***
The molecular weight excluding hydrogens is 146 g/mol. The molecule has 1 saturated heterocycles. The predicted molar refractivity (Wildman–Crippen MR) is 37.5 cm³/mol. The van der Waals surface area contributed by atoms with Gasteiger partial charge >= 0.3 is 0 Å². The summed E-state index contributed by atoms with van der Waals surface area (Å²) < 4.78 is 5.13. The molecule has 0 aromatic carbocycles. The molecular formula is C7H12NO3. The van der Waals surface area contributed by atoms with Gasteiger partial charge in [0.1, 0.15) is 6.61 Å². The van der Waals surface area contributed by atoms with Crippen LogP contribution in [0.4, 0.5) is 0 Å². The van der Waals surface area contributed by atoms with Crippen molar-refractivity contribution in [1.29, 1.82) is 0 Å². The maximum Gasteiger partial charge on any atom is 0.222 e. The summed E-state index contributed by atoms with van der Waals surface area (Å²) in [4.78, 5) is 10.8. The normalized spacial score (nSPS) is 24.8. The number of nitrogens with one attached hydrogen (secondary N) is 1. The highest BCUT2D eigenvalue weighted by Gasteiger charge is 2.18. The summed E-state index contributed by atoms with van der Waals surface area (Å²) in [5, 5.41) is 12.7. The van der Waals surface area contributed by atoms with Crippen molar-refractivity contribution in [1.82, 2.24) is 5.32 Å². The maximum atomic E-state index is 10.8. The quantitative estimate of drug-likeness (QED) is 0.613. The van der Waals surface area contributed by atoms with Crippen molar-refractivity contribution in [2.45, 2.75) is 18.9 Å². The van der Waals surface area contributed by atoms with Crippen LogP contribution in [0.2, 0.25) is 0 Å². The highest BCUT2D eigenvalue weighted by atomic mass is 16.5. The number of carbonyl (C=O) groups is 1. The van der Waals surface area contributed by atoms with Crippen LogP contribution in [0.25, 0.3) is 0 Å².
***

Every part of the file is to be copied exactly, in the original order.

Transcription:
The molecular weight excluding hydrogens is 146 g/mol. The molecule has 1 saturated heterocycles. The predicted molar refractivity (Wildman–Crippen MR) is 37.5 cm³/mol. The van der Waals surface area contributed by atoms with Gasteiger partial charge >= 0.3 is 0 Å². The summed E-state index contributed by atoms with van der Waals surface area (Å²) < 4.78 is 5.13. The molecule has 0 aromatic carbocycles. The molecular formula is C7H12NO3. The van der Waals surface area contributed by atoms with Gasteiger partial charge in [0.1, 0.15) is 6.61 Å². The van der Waals surface area contributed by atoms with Crippen LogP contribution in [0.4, 0.5) is 0 Å². The van der Waals surface area contributed by atoms with Crippen molar-refractivity contribution in [1.29, 1.82) is 0 Å². The maximum Gasteiger partial charge on any atom is 0.222 e. The summed E-state index contributed by atoms with van der Waals surface area (Å²) in [4.78, 5) is 10.8. The normalized spacial score (nSPS) is 24.8. The number of nitrogens with one attached hydrogen (secondary N) is 1. The highest BCUT2D eigenvalue weighted by Gasteiger charge is 2.18. The summed E-state index contributed by atoms with van der Waals surface area (Å²) in [5, 5.41) is 12.7. The van der Waals surface area contributed by atoms with Crippen molar-refractivity contribution in [1.82, 2.24) is 5.32 Å². The maximum atomic E-state index is 10.8. The quantitative estimate of drug-likeness (QED) is 0.613. The van der Waals surface area contributed by atoms with Crippen molar-refractivity contribution in [2.45, 2.75) is 18.9 Å². The van der Waals surface area contributed by atoms with Crippen LogP contribution in [0.2, 0.25) is 0 Å². The highest BCUT2D eigenvalue weighted by atomic mass is 16.5. The number of carbonyl (C=O) groups is 1. The van der Waals surface area contributed by atoms with Crippen LogP contribution in [0.25, 0.3) is 0 Å².